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Court puts Indiana gay marriage ruling on hold

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A federal appeals court on Friday put on hold a judge's order striking down Indiana's gay marriage ban, bringing same-sex marriages to a halt and leaving those who've already tied the knot in legal limbo.

The U.S. 7th Circuit Court of Appeals in Chicago issued the order two days after U.S. District Judge Richard Young had ruled that Indiana's prohibition on same-sex marriage was unconstitutional. The decision came shortly after Indiana Attorney General Greg Zoeller, tired of waiting for Young to rule, appealed to the 7th Circuit.

Zoeller's spokesman, Bryan Corbin, said the attorney general's office would immediately let county clerks know about the decision. The Marion County clerk's office in Indianapolis, which handed out 120 marriage licenses to same-sex couples on Friday, had planned to open on Saturday to issue licenses, but announced after the ruling that it would not.

Ken Falk, legal director of the American Civil Liberties Union of Indiana, said he was disappointed but not surprised by the stay. Hoosiers Unite for Marriage spokesman Kyle Megrath said the group had delivered more than 12,000 petition signatures asking Zoeller not to pursue any appeals.

"More than anything, this is a terrible blow to the legally wedded Indiana couples and their families who were finally, after so long, recognized this week under Indiana law," Megrath said.

The attorney general's office argued it was premature to require Indiana to change its definition of marriage until the U.S. Supreme Court weighs in on the issue, as is widely expected.

In staying Young's order requiring the state to allow same-sex marriages, the appeals court followed the lead of courts across the country, which have granted stays of similar rulings at either the district or appellate level until appeals can decide the issue.

Indiana law defines marriage as between a man and a woman, and the state has refused to recognize same-sex marriages performed in states where it is legal. Young wrote in his ruling that such restrictions violated the Equal Protection Clause of the U.S. Constitution and noted that courts across the country have agreed.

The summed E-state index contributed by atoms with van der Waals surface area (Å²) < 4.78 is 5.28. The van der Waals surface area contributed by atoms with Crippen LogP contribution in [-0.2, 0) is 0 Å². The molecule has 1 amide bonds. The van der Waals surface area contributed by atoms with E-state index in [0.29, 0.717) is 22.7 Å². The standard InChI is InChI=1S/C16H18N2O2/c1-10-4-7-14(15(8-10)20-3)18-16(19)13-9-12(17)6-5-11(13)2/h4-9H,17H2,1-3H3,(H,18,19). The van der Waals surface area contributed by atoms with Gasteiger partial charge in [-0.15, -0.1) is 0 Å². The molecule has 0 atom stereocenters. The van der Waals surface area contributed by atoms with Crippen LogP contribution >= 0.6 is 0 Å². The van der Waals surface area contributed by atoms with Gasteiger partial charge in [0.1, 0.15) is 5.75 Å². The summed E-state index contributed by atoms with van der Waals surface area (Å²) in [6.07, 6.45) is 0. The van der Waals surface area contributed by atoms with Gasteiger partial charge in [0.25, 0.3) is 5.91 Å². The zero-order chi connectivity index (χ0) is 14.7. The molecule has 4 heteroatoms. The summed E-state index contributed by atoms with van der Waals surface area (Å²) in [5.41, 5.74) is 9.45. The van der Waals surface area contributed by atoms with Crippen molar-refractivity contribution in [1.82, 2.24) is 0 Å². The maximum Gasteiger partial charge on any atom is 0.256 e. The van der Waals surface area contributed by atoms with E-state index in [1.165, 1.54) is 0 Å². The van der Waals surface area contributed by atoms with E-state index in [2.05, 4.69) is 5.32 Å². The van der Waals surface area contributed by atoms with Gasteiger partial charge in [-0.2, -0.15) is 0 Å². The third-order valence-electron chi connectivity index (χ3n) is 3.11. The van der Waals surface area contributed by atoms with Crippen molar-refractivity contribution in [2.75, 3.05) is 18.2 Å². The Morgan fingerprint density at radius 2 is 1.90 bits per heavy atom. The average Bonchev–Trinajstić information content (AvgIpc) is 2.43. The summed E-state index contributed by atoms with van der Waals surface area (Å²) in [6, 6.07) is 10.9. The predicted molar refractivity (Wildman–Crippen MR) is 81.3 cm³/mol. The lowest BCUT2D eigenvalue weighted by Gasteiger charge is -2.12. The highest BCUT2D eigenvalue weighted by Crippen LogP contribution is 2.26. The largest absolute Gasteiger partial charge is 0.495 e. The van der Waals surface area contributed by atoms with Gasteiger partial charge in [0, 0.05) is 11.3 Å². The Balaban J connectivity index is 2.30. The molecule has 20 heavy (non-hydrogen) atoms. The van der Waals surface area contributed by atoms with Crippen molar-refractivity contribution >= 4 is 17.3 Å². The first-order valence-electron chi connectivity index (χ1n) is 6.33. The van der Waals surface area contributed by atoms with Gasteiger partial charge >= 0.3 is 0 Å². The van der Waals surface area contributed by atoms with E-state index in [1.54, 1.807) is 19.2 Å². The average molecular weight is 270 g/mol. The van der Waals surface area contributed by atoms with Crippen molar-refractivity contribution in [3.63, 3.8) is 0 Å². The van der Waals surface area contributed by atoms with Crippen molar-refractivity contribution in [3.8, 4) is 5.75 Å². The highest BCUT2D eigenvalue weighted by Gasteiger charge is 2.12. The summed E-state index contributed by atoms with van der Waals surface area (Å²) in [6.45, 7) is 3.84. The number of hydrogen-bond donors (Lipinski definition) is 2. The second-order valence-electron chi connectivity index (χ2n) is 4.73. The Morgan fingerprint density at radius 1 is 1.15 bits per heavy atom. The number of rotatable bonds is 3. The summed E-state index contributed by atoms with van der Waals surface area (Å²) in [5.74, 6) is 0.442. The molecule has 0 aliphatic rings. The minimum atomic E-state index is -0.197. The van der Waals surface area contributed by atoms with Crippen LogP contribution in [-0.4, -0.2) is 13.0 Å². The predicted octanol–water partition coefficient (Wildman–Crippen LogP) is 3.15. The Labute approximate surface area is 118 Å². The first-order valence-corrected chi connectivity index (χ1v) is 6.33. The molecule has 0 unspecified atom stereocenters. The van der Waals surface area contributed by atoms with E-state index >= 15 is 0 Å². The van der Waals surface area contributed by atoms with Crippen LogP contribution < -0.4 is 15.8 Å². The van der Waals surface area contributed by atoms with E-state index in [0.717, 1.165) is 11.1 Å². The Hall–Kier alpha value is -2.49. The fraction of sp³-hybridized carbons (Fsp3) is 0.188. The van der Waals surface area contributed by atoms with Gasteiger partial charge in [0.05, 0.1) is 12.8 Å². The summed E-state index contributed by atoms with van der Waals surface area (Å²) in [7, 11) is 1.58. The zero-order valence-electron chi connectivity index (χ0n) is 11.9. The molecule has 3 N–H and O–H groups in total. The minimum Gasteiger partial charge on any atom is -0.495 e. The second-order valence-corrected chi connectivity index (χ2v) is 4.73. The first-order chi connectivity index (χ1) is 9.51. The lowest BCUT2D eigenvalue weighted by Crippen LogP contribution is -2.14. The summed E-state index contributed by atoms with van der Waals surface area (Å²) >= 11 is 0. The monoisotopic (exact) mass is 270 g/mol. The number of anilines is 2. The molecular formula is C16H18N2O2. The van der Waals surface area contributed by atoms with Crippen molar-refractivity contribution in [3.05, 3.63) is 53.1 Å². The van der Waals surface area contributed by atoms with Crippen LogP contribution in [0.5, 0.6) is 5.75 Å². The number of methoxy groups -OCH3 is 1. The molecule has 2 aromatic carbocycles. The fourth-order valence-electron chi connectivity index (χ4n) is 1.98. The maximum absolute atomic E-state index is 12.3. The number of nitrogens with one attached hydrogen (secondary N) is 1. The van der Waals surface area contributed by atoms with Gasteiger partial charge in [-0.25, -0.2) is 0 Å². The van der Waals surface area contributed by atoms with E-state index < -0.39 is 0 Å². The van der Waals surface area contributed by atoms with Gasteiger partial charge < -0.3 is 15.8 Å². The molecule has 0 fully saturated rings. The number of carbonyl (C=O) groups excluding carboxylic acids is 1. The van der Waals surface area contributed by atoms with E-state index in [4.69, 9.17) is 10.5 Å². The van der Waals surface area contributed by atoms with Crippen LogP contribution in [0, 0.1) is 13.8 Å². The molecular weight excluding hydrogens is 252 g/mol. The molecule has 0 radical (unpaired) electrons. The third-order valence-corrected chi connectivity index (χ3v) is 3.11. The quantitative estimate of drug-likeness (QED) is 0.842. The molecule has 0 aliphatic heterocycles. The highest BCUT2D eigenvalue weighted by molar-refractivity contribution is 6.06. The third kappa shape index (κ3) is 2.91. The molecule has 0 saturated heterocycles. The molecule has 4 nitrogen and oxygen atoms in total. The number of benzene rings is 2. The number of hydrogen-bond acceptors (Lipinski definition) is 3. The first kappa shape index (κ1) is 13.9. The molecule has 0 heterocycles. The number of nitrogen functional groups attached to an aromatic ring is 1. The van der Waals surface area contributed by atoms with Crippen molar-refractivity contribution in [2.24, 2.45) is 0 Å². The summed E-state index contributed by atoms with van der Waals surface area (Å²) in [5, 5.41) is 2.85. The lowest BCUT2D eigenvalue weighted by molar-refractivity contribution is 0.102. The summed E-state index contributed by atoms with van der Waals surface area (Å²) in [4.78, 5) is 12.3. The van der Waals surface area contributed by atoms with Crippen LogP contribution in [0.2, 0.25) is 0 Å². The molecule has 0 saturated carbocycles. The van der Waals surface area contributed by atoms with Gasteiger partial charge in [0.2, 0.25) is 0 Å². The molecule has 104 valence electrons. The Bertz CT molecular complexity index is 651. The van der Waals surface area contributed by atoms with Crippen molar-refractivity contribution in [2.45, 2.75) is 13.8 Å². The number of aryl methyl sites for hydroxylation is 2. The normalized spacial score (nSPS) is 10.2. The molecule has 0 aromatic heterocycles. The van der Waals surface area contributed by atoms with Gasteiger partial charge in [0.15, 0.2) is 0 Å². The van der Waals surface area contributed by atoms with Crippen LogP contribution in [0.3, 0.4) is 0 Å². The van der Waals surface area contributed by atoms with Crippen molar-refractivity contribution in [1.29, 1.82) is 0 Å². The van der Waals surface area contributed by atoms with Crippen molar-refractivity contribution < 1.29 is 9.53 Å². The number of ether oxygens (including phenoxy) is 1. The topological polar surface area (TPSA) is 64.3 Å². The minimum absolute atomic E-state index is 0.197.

"In time, Americans will look at marriages of couples such as Plaintiffs, and simply refer to it as a marriage — not a same-sex marriage," he wrote. "These couples, when gender and sexual orientation are taken away, are in all respects like the family down the street. The Constitution demands we treat them as such."

Young's ruling allowed same-sex couples to file joint tax returns, receive pension benefits and have their partners listed as spouses on death certificates.

But how the stay will affect them remains to be seen. Legal experts say couples may need to enlist legal help to sort through the process.

Falk said he believes the marriages are still valid.

"If it's a valid marriage when you enter into it, it should stay valid," he said.

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  1. This sure is not what most who value good governance consider the Rule of Law to entail: "In a letter dated March 2, which Brizzi forwarded to IBJ, the commission dismissed the grievance “on grounds that there is not reasonable cause to believe that you are guilty of misconduct.”" Yet two month later reasonable cause does exist? (Or is the commission forging ahead, the need for reasonable belief be damned? -- A seeming violation of the Rules of Profession Ethics on the part of the commission) Could the rule of law theory cause one to believe that an explanation is in order? Could it be that Hoosier attorneys live under Imperial Law (which is also a t-word that rhymes with infamy) in which the Platonic guardians can do no wrong and never owe the plebeian class any explanation for their powerful actions. (Might makes it right?) Could this be a case of politics directing the commission, as celebrated IU Mauer Professor (the late) Patrick Baude warned was happening 20 years ago in his controversial (whisteblowing) ethics lecture on a quite similar topic: http://www.repository.law.indiana.edu/cgi/viewcontent.cgi?article=1498&context=ilj

  2. I have a case presently pending cert review before the SCOTUS that reveals just how Indiana regulates the bar. I have been denied licensure for life for holding the wrong views and questioning the grand inquisitors as to their duties as to state and federal constitutional due process. True story: https://www.scribd.com/doc/299040839/2016Petitionforcert-to-SCOTUS Shorter, Amici brief serving to frame issue as misuse of govt licensure: https://www.scribd.com/doc/312841269/Thomas-More-Society-Amicus-Brown-v-Ind-Bd-of-Law-Examiners

  3. Here's an idea...how about we MORE heavily regulate the law schools to reduce the surplus of graduates, driving starting salaries up for those new grads, so that we can all pay our insane amount of student loans off in a reasonable amount of time and then be able to afford to do pro bono & low-fee work? I've got friends in other industries, radiology for example, and their schools accept a very limited number of students so there will never be a glut of new grads and everyone's pay stays high. For example, my radiologist friend's school accepted just six new students per year.

  4. I totally agree with John Smith.

  5. An idea that would harm the public good which is protected by licensing. Might as well abolish doctor and health care professions licensing too. Ridiculous. Unrealistic. Would open the floodgates of mischief and abuse. Even veteranarians are licensed. How has deregulation served the public good in banking, for example? Enough ideology already!

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